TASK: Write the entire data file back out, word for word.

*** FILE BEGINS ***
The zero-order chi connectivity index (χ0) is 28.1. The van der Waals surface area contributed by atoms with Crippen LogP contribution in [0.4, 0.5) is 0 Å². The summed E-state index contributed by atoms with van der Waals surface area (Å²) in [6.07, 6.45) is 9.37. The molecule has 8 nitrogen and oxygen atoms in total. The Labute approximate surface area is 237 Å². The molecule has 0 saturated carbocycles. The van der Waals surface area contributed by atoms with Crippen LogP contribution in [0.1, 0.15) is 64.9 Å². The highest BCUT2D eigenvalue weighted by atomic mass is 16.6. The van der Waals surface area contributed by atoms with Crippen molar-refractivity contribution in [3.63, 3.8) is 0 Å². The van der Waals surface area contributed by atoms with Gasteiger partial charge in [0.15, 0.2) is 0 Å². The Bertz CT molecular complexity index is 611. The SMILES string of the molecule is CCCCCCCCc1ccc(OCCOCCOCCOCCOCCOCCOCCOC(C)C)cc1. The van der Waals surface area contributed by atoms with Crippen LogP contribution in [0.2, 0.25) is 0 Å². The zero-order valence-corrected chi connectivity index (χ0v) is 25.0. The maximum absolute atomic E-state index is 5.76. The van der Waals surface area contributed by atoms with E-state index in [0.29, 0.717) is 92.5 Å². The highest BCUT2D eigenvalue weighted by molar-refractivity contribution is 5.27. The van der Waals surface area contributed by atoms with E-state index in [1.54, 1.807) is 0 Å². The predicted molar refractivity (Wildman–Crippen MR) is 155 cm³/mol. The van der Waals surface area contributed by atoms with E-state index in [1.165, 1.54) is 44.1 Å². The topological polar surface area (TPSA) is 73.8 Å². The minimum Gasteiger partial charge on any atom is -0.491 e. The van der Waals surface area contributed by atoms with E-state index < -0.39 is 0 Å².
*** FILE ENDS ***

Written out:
The zero-order chi connectivity index (χ0) is 28.1. The van der Waals surface area contributed by atoms with Crippen LogP contribution in [0.4, 0.5) is 0 Å². The summed E-state index contributed by atoms with van der Waals surface area (Å²) in [6.07, 6.45) is 9.37. The molecule has 8 nitrogen and oxygen atoms in total. The Labute approximate surface area is 237 Å². The molecule has 0 saturated carbocycles. The van der Waals surface area contributed by atoms with Crippen LogP contribution in [0.1, 0.15) is 64.9 Å². The highest BCUT2D eigenvalue weighted by atomic mass is 16.6. The van der Waals surface area contributed by atoms with Crippen molar-refractivity contribution in [3.63, 3.8) is 0 Å². The van der Waals surface area contributed by atoms with Gasteiger partial charge in [0.15, 0.2) is 0 Å². The Bertz CT molecular complexity index is 611. The SMILES string of the molecule is CCCCCCCCc1ccc(OCCOCCOCCOCCOCCOCCOCCOC(C)C)cc1. The van der Waals surface area contributed by atoms with Crippen LogP contribution in [0.2, 0.25) is 0 Å². The zero-order valence-corrected chi connectivity index (χ0v) is 25.0. The maximum absolute atomic E-state index is 5.76. The van der Waals surface area contributed by atoms with E-state index in [0.29, 0.717) is 92.5 Å². The highest BCUT2D eigenvalue weighted by molar-refractivity contribution is 5.27. The van der Waals surface area contributed by atoms with E-state index in [1.54, 1.807) is 0 Å². The predicted molar refractivity (Wildman–Crippen MR) is 155 cm³/mol. The van der Waals surface area contributed by atoms with E-state index in [1.165, 1.54) is 44.1 Å². The topological polar surface area (TPSA) is 73.8 Å². The minimum Gasteiger partial charge on any atom is -0.491 e. The van der Waals surface area contributed by atoms with E-state index < -0.39 is 0 Å².